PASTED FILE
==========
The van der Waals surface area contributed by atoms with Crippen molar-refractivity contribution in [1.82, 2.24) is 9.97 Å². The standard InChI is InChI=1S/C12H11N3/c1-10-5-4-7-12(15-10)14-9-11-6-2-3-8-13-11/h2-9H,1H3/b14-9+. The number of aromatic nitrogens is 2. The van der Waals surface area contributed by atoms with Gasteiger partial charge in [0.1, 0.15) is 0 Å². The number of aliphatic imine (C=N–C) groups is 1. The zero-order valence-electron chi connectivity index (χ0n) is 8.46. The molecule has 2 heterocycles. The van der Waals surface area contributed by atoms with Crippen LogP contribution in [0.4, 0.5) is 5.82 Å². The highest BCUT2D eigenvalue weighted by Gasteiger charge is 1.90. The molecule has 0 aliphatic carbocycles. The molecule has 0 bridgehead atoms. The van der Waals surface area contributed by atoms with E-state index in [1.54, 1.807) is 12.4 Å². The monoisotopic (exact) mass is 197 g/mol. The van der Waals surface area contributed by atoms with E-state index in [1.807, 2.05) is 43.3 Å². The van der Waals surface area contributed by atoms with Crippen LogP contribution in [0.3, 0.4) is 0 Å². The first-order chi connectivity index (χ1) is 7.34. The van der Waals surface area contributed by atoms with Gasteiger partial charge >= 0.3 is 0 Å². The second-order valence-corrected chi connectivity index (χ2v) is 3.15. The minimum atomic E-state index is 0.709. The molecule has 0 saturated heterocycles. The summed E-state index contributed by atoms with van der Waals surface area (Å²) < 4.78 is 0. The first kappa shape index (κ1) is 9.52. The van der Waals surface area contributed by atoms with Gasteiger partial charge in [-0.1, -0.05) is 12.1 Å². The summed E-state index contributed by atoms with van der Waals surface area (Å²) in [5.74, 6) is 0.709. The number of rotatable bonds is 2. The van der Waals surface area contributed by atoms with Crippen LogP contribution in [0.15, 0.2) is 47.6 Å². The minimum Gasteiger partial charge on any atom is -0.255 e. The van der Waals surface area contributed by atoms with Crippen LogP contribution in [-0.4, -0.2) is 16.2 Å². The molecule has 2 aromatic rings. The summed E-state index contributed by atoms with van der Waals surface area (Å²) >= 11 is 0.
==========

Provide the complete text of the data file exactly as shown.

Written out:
The van der Waals surface area contributed by atoms with Crippen molar-refractivity contribution in [1.82, 2.24) is 9.97 Å². The standard InChI is InChI=1S/C12H11N3/c1-10-5-4-7-12(15-10)14-9-11-6-2-3-8-13-11/h2-9H,1H3/b14-9+. The number of aromatic nitrogens is 2. The van der Waals surface area contributed by atoms with Gasteiger partial charge in [0.1, 0.15) is 0 Å². The number of aliphatic imine (C=N–C) groups is 1. The zero-order valence-electron chi connectivity index (χ0n) is 8.46. The molecule has 2 heterocycles. The van der Waals surface area contributed by atoms with Crippen LogP contribution in [0.4, 0.5) is 5.82 Å². The highest BCUT2D eigenvalue weighted by Gasteiger charge is 1.90. The molecule has 0 aliphatic carbocycles. The molecule has 0 bridgehead atoms. The van der Waals surface area contributed by atoms with E-state index in [1.54, 1.807) is 12.4 Å². The monoisotopic (exact) mass is 197 g/mol. The van der Waals surface area contributed by atoms with E-state index in [1.807, 2.05) is 43.3 Å². The van der Waals surface area contributed by atoms with Crippen LogP contribution in [0.3, 0.4) is 0 Å². The first-order chi connectivity index (χ1) is 7.34. The van der Waals surface area contributed by atoms with Gasteiger partial charge >= 0.3 is 0 Å². The second-order valence-corrected chi connectivity index (χ2v) is 3.15. The minimum atomic E-state index is 0.709. The molecule has 0 saturated heterocycles. The summed E-state index contributed by atoms with van der Waals surface area (Å²) < 4.78 is 0. The first kappa shape index (κ1) is 9.52. The van der Waals surface area contributed by atoms with Gasteiger partial charge in [-0.1, -0.05) is 12.1 Å². The summed E-state index contributed by atoms with van der Waals surface area (Å²) in [5.74, 6) is 0.709. The number of rotatable bonds is 2. The van der Waals surface area contributed by atoms with Crippen LogP contribution in [0.15, 0.2) is 47.6 Å². The minimum Gasteiger partial charge on any atom is -0.255 e. The van der Waals surface area contributed by atoms with Crippen LogP contribution in [-0.4, -0.2) is 16.2 Å². The molecule has 2 aromatic rings. The summed E-state index contributed by atoms with van der Waals surface area (Å²) >= 11 is 0.